See More Blogs | Login or Register to Start Your Own Blog
Main BikingToronto Page

Rob Ford has a point in “CYCLISTS ARE A PAIN IN THE ASS…” speech – Let’s break it down

On May 25 2009 Rob Ford made a speech about Bike Lanes. The spectacle media and knee jerk liberals reacted to the use of the word “ass” and laughed at the idea of widening sidewalks and separating Bikes from the highway like arterial roads in the “519″, wards in the City of Toronto – the regions of the city that have what I’m calling, a “Squiggly Grid” – which are all the suburban planning built after the second world war as part of the Interstate Highway System in America, which was mirrored here in Canada.

Youtube user HOOFandCYCLE posted a video on September 25, 2010 called “ROB FORD – ‘CYCLISTS ARE A PAIN IN THE ASS…’“, which I have edited and uploaded portions of for this article.
Here’s the part of the speech where he lays out his vision – which I think is a good one…

“… We have boulevards in Etobicoke, green, that are 4 or 5 yards wide” he says, “if we have to take some of the green space, widen the sidewalk and have a bike only lane, it will work…”

I’ve been out there in suburbia a couple of times. Once over in Scarborough, I biked up this huge wide three-lane-each-way road (McCowan Road?) with a centre turning lane. The houses backed onto the road in those curly cue culdesacs on each side of the road. I didn’t feel safe out there.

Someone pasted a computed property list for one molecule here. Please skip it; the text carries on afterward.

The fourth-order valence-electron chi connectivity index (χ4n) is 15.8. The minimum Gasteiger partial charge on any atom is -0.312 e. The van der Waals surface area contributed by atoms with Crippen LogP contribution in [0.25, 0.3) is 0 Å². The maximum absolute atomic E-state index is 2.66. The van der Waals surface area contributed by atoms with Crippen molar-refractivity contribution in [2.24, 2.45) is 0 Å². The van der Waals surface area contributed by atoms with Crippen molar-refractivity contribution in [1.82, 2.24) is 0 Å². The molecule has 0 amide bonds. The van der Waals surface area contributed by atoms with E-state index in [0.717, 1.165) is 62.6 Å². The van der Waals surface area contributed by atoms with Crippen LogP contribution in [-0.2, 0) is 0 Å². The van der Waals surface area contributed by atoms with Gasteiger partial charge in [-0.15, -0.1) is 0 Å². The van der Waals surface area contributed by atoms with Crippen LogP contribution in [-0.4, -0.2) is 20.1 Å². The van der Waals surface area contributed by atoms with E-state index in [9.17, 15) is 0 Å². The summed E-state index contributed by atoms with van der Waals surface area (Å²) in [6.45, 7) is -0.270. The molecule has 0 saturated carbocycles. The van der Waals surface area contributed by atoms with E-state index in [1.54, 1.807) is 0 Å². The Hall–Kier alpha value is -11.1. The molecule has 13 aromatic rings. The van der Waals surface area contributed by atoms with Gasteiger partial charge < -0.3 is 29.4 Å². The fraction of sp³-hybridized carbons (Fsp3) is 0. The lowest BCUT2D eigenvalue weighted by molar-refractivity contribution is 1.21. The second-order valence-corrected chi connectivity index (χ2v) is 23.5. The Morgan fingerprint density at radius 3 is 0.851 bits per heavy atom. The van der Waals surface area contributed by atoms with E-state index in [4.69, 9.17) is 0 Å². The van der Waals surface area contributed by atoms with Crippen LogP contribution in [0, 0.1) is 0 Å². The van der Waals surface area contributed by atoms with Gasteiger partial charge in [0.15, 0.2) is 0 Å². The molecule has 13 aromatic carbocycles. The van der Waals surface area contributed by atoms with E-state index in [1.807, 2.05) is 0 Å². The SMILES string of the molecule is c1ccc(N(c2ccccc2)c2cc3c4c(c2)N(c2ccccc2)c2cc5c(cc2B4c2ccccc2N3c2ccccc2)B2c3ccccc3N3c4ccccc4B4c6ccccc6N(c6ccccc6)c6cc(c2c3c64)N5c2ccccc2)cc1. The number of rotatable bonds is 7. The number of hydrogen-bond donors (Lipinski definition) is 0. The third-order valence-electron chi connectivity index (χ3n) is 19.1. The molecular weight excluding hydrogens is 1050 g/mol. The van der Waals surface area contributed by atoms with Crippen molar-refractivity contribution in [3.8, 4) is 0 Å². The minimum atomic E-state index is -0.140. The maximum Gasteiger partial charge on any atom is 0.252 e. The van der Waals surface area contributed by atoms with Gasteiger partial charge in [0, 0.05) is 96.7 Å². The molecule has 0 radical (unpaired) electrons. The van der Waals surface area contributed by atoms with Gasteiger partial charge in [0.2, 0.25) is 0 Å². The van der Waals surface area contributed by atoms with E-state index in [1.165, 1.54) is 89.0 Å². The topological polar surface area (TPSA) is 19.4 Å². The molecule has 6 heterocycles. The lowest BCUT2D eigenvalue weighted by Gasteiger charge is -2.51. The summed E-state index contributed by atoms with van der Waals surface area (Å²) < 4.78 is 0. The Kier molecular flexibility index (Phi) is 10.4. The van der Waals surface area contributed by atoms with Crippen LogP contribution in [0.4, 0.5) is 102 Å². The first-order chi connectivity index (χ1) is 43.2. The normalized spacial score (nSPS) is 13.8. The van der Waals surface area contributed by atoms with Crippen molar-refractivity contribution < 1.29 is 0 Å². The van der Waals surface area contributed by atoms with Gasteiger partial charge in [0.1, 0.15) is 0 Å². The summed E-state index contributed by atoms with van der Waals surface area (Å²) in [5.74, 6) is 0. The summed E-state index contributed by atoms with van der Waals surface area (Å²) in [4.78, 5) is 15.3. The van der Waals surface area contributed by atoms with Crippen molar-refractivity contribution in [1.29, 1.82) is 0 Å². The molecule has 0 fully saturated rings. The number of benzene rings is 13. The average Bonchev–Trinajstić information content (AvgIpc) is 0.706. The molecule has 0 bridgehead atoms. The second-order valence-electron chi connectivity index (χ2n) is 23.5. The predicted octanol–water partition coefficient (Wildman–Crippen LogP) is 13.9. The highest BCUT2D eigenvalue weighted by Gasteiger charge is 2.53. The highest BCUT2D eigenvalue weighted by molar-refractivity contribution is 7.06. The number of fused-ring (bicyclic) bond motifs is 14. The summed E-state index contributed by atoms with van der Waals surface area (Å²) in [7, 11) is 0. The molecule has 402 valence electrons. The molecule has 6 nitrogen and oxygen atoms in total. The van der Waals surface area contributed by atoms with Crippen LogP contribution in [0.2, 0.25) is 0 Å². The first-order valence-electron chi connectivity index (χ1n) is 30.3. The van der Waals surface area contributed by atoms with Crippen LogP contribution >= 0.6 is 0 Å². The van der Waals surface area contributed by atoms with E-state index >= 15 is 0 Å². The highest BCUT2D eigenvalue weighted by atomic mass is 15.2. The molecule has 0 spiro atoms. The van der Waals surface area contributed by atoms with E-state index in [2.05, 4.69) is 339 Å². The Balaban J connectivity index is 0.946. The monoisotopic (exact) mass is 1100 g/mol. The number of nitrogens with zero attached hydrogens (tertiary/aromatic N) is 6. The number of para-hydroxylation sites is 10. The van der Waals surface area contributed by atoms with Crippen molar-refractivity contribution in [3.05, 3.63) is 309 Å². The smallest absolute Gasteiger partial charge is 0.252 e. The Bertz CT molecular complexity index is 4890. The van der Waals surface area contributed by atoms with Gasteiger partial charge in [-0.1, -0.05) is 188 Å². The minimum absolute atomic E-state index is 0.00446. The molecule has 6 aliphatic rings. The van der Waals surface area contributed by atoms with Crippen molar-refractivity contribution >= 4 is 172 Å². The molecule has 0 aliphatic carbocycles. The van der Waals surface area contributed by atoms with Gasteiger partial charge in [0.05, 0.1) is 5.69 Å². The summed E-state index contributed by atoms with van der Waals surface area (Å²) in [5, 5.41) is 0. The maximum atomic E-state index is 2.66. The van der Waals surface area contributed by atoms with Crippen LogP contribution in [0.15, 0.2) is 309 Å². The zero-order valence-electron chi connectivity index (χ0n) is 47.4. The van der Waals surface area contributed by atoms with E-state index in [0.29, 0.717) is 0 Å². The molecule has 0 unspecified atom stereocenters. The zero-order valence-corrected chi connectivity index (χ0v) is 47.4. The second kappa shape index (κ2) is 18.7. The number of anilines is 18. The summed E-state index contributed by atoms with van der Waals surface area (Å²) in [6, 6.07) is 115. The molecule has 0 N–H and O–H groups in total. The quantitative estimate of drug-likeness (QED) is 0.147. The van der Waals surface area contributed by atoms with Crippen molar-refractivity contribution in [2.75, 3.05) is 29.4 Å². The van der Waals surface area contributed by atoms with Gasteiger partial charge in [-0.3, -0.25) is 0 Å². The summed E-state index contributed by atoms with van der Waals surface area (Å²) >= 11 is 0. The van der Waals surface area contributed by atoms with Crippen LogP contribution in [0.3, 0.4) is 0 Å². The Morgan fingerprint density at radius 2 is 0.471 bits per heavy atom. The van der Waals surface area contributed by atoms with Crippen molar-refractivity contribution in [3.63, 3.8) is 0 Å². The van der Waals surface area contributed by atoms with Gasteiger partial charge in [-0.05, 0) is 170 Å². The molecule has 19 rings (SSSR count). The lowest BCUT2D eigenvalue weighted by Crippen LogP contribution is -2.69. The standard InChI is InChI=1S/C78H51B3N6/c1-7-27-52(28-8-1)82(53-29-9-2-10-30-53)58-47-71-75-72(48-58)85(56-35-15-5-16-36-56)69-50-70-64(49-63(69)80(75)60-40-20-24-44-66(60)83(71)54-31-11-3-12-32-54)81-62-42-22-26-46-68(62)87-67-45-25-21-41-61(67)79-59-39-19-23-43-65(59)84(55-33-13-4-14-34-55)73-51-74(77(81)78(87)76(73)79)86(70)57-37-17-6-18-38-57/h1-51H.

I think, like on the 400 series of highways, bikes should not be allowed on these roads – they are not built for us, they are highways with stoplights on them – damn straight. The traffic laws concerning bikes on these neighbourhood freeways enable a collective denial that allow us to bury our heads in the sand to the fact that these are dangerous killer roads running through neighbourhoods full of children and people who would chose cycling if it were any kind of option at all. The non-exclusion of cyclists perpetrates a myth that this transportation framework is not at fault for dividing communities and the individuals with-in communities, one from another.